Daily Bulletin

Real Estate

  • Written by Julie Scott

Is it time to replace the stained, matted, and crushed carpet in your investment property? If your tenant has given notice to vacate, it’s the perfect time to plan replacing the carpet when they move out and the property is empty. By replacing the carpet you may be able to attract a higher rental income from the new tenants. Selecting new carpet seems like an easy task to perform but how do you choose the best carpet for your property? This article will help.


Stain Resistance


Stain-resistant carpets will look good over a longer period of time. Polyester carpets are most resistant to stains. On the other hand, they are quite susceptible to crushing and matting.

Carpets are usually treated in order to increase its stain resistance. If the fiber is treated topically (i.e. only the fiber’s visible tips are treated), chances are it will wear off sooner. That’s why it is better to invest in a carpet with fiber that is treated deeply, along its whole length.




Softness is an important feature when you’re choosing a carpet for areas where people tend to

be shoeless, like the bedroom. You should take into consideration that even though high-density and high-twist carpets are quite durable, they are not very soft. From a rental property perspective, this may not be as important as it would be if it were your family home.




When purchasing carpet for an investment property, take a moment to think about the type of people who will live in your property. Will it likely be families with kids and pets? New legislation in Victoria means your tenants will be given the right to have pets in the home. It’s possible other states will also adopt this legislation so making your property as durable to pets as possible is as option. Alternatively, the best solution might be choosing a cheaper carpeting option and factor in the fact you’ll need to replace it more frequently.

If you want to trash-proof your property as much as possible, there are three crucial factors to take into consideration – density, fiber, and twist. Forgive the technical jargon here but it will help you ask the right questions when purchasing carpet.


  • Density is a term that describes how close together the fiber tufts are pressed. A high-density carpet is stronger than a low-density option. As a rule of thumb, fiber tufts should be one-sixth of an inch apart.


  • When it comes to materials for rental property carpets, most experts agree that nylon is the best fiber for carpets, followed by polypropylene, and polyester.


  • The twists’ number also affects durability. If the carpet’s fiber tufts are twisted seven times/inch, it will last longer when compared to carpets whose tufts are twisted four times.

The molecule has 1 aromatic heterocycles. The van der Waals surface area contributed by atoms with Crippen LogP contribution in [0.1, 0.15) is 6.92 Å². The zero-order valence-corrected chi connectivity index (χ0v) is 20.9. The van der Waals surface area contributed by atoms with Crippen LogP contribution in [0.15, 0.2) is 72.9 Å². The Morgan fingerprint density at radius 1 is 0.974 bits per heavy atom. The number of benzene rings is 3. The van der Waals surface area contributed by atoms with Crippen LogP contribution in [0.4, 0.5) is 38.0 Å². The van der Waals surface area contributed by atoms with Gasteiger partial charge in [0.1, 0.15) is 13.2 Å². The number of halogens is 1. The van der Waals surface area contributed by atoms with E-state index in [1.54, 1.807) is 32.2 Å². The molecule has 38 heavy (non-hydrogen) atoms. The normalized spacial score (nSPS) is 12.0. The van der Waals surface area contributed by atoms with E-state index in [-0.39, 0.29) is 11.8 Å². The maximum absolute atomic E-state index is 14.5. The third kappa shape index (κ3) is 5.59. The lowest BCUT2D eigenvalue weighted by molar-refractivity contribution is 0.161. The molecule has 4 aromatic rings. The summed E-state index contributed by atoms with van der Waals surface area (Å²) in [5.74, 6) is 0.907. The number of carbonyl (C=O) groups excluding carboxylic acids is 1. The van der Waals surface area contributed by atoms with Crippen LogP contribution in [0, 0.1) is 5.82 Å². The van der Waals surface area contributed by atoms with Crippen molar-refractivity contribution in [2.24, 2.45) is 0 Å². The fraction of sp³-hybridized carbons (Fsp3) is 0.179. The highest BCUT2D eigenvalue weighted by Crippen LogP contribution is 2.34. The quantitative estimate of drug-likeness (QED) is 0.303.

How to Choose the Best Pad


The pad type also plays an important role since it forms the foundation for the carpet. The first thing to take into consideration is its material.


  • Fiber/hair — These pads are quite dense and are usually used for commercial carpets, i.e. carpets withstanding heavier traffic.

  • Foam — This is not a very good choice of padding material from a quality perspective however it is cheap so it might be worthwhile for an investment property. The downside is it compacts easily and you can’t reuse it.

  • Rebond — Rebond is quite affordable and long-lasting. It is actually higher-density foam and is stronger than ordinary foam. Rebond pads are also good for areas under heavy traffic. Even if you need to change the carpet frequently, you won’t need to change the pad every time. This will work out cheaper in the long-run for your investment property so if your strategy is to buy and hold property long-term, this is probably the best option for you.

  • Rubber — Rubber is the best type of pad since it is quite heavy. The only downside is that it is very expensive so investors will very rarely choose this option.


After you decide which padding material you’ll use, you need to think about its thickness and density. Of these two features, density is more important since it determines the pad’s quality.

For investment properties, experts recommend four-pound density, with a thickness from 3/8 inches to 7/16 inches, if possible made of rebond. This padding should last up to five years. If you’re looking for a reusable pad, then you should opt for six-pound density.


Cheaper Carpet Varieties


Oftentimes, inexpensive carpets mean lower twist and lower density. They’re usually made of polyester and you’ll need to change them after 1-2 years. When you crunch the numbers you might be fine with this option. Simply factor in the cost of carpet replacement every time you change tenants. Tenants may be attracted by the new carpet and you’ll likely attract a higher rental income.

When buying carpet, ask for vendor recommendations and consider shopping from local, smaller companies. Unlike the large, national companies, local carpet companies usually have better installers. For example, carpetmelbournedirect.com.au provide great advice, prices and excellent workmanship.


Quick Tips


  • Make sure the company gives you an accurate assessment of the square metres. Companies that fail to do this may give misleading ballpark pricing.

  • Check how the carpet is installed before you pay the invoice. This way you’ll save yourself extra time and money for corrections.

  • Ensure your real estate agent takes note that the carpet is in new, perfect condition and reports any damage at the end of the tenancy so you can be compensated.

  • Forget about accessories. No matter how tempting they might sound, add-ons like antimicrobial treatment or memory foam are often unnecessary but will increase the final price.

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